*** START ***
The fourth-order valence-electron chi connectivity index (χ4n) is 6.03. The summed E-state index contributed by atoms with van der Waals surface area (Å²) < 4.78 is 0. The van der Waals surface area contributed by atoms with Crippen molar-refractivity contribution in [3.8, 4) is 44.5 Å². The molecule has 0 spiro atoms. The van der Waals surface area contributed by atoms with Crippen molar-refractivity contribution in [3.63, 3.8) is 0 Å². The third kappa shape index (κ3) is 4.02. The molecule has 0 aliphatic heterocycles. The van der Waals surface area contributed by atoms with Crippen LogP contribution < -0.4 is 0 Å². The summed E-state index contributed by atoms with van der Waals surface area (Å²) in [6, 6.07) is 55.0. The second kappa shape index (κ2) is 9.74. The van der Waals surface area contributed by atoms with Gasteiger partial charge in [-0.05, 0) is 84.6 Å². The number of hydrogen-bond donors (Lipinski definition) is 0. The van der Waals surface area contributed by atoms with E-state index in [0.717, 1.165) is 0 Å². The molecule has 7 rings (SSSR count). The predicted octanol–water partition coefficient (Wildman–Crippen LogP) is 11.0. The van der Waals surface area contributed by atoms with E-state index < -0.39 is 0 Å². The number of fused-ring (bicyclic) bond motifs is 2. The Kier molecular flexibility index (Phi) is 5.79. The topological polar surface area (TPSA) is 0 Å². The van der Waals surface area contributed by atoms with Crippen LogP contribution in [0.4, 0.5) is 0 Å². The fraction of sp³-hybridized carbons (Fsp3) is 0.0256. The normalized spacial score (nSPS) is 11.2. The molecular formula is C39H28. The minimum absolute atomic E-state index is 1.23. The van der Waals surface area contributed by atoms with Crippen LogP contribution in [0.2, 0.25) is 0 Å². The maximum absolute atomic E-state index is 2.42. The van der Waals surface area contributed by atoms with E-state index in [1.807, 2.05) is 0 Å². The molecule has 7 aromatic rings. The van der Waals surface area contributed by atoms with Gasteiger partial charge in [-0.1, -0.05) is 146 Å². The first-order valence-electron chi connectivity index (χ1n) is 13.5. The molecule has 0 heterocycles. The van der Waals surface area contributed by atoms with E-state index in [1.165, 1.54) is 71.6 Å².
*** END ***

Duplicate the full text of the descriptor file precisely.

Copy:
The fourth-order valence-electron chi connectivity index (χ4n) is 6.03. The summed E-state index contributed by atoms with van der Waals surface area (Å²) < 4.78 is 0. The van der Waals surface area contributed by atoms with Crippen molar-refractivity contribution in [3.8, 4) is 44.5 Å². The molecule has 0 spiro atoms. The van der Waals surface area contributed by atoms with Crippen molar-refractivity contribution in [3.63, 3.8) is 0 Å². The third kappa shape index (κ3) is 4.02. The molecule has 0 aliphatic heterocycles. The van der Waals surface area contributed by atoms with Crippen LogP contribution < -0.4 is 0 Å². The summed E-state index contributed by atoms with van der Waals surface area (Å²) in [6, 6.07) is 55.0. The second kappa shape index (κ2) is 9.74. The van der Waals surface area contributed by atoms with Gasteiger partial charge in [-0.05, 0) is 84.6 Å². The number of hydrogen-bond donors (Lipinski definition) is 0. The van der Waals surface area contributed by atoms with E-state index in [0.717, 1.165) is 0 Å². The molecule has 7 rings (SSSR count). The predicted octanol–water partition coefficient (Wildman–Crippen LogP) is 11.0. The van der Waals surface area contributed by atoms with E-state index < -0.39 is 0 Å². The number of fused-ring (bicyclic) bond motifs is 2. The Kier molecular flexibility index (Phi) is 5.79. The topological polar surface area (TPSA) is 0 Å². The van der Waals surface area contributed by atoms with Crippen LogP contribution in [0.4, 0.5) is 0 Å². The fraction of sp³-hybridized carbons (Fsp3) is 0.0256. The normalized spacial score (nSPS) is 11.2. The molecular formula is C39H28. The minimum absolute atomic E-state index is 1.23. The van der Waals surface area contributed by atoms with Crippen LogP contribution in [0.2, 0.25) is 0 Å². The maximum absolute atomic E-state index is 2.42. The van der Waals surface area contributed by atoms with E-state index in [1.807, 2.05) is 0 Å². The molecule has 7 aromatic rings. The van der Waals surface area contributed by atoms with Gasteiger partial charge in [-0.1, -0.05) is 146 Å². The first-order valence-electron chi connectivity index (χ1n) is 13.5. The molecule has 0 heterocycles. The van der Waals surface area contributed by atoms with E-state index in [1.165, 1.54) is 71.6 Å².